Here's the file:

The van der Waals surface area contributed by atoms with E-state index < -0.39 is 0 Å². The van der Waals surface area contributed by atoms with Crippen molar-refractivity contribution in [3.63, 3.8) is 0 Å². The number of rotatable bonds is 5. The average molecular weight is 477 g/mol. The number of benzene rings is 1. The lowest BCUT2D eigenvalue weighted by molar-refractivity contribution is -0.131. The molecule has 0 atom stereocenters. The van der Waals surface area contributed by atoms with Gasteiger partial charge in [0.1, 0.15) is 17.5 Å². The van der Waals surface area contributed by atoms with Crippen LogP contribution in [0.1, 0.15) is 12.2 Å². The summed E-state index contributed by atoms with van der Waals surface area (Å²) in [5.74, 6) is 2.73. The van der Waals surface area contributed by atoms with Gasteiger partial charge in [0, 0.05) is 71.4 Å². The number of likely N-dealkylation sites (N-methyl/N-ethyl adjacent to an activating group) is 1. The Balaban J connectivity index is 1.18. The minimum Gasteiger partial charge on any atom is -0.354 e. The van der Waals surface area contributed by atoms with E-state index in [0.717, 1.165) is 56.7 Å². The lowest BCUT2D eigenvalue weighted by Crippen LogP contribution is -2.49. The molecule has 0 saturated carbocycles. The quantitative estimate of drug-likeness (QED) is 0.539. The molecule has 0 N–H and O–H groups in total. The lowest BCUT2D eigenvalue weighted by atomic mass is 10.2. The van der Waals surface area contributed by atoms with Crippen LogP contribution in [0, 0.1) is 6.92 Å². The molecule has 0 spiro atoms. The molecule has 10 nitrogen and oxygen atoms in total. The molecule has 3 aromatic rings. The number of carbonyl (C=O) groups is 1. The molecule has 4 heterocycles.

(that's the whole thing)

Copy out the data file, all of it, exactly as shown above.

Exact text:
The van der Waals surface area contributed by atoms with E-state index < -0.39 is 0 Å². The van der Waals surface area contributed by atoms with Crippen molar-refractivity contribution in [3.63, 3.8) is 0 Å². The number of rotatable bonds is 5. The average molecular weight is 477 g/mol. The number of benzene rings is 1. The lowest BCUT2D eigenvalue weighted by molar-refractivity contribution is -0.131. The molecule has 0 atom stereocenters. The van der Waals surface area contributed by atoms with Gasteiger partial charge in [0.1, 0.15) is 17.5 Å². The van der Waals surface area contributed by atoms with Crippen LogP contribution in [0.1, 0.15) is 12.2 Å². The summed E-state index contributed by atoms with van der Waals surface area (Å²) in [5.74, 6) is 2.73. The van der Waals surface area contributed by atoms with Gasteiger partial charge in [0, 0.05) is 71.4 Å². The number of likely N-dealkylation sites (N-methyl/N-ethyl adjacent to an activating group) is 1. The Balaban J connectivity index is 1.18. The minimum Gasteiger partial charge on any atom is -0.354 e. The van der Waals surface area contributed by atoms with E-state index in [0.717, 1.165) is 56.7 Å². The lowest BCUT2D eigenvalue weighted by Crippen LogP contribution is -2.49. The molecule has 0 saturated carbocycles. The quantitative estimate of drug-likeness (QED) is 0.539. The molecule has 0 N–H and O–H groups in total. The lowest BCUT2D eigenvalue weighted by atomic mass is 10.2. The van der Waals surface area contributed by atoms with Crippen LogP contribution in [0, 0.1) is 6.92 Å². The molecule has 0 spiro atoms. The molecule has 10 nitrogen and oxygen atoms in total. The molecule has 3 aromatic rings. The number of carbonyl (C=O) groups is 1. The molecule has 4 heterocycles.